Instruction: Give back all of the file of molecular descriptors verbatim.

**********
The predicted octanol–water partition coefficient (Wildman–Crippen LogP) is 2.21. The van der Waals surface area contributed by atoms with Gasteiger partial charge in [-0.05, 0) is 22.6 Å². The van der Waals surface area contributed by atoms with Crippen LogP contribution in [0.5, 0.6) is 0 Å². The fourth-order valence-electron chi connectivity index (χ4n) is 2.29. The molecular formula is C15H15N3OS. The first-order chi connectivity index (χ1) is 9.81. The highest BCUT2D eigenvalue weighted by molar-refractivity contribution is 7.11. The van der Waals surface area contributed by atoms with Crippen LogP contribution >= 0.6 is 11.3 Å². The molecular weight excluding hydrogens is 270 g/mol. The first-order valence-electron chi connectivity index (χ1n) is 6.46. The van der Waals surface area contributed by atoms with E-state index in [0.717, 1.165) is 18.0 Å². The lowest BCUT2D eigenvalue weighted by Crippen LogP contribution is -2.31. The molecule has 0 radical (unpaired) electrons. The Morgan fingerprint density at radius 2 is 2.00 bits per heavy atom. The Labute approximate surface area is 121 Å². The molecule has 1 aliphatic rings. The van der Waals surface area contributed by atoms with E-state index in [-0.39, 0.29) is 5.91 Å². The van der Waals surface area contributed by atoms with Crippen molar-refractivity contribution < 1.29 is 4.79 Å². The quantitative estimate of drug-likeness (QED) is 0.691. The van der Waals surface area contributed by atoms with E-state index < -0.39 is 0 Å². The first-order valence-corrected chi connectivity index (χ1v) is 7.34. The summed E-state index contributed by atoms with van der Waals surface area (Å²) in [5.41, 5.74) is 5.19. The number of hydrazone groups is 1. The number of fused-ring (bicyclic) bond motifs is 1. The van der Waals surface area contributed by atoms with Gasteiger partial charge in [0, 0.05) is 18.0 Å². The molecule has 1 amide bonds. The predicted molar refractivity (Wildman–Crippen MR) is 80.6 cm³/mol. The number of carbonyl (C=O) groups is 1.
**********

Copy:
The predicted octanol–water partition coefficient (Wildman–Crippen LogP) is 2.21. The van der Waals surface area contributed by atoms with Gasteiger partial charge in [-0.05, 0) is 22.6 Å². The van der Waals surface area contributed by atoms with Crippen LogP contribution in [0.5, 0.6) is 0 Å². The fourth-order valence-electron chi connectivity index (χ4n) is 2.29. The molecular formula is C15H15N3OS. The first-order chi connectivity index (χ1) is 9.81. The highest BCUT2D eigenvalue weighted by molar-refractivity contribution is 7.11. The van der Waals surface area contributed by atoms with Crippen LogP contribution >= 0.6 is 11.3 Å². The molecular weight excluding hydrogens is 270 g/mol. The first-order valence-electron chi connectivity index (χ1n) is 6.46. The van der Waals surface area contributed by atoms with E-state index in [0.717, 1.165) is 18.0 Å². The lowest BCUT2D eigenvalue weighted by Crippen LogP contribution is -2.31. The molecule has 0 radical (unpaired) electrons. The Morgan fingerprint density at radius 2 is 2.00 bits per heavy atom. The Labute approximate surface area is 121 Å². The molecule has 1 aliphatic rings. The van der Waals surface area contributed by atoms with E-state index in [-0.39, 0.29) is 5.91 Å². The van der Waals surface area contributed by atoms with Crippen molar-refractivity contribution < 1.29 is 4.79 Å². The quantitative estimate of drug-likeness (QED) is 0.691. The van der Waals surface area contributed by atoms with E-state index < -0.39 is 0 Å². The first-order valence-corrected chi connectivity index (χ1v) is 7.34. The summed E-state index contributed by atoms with van der Waals surface area (Å²) in [5.41, 5.74) is 5.19. The number of hydrazone groups is 1. The number of fused-ring (bicyclic) bond motifs is 1. The van der Waals surface area contributed by atoms with Gasteiger partial charge in [0, 0.05) is 18.0 Å². The molecule has 1 amide bonds. The predicted molar refractivity (Wildman–Crippen MR) is 80.6 cm³/mol. The number of carbonyl (C=O) groups is 1.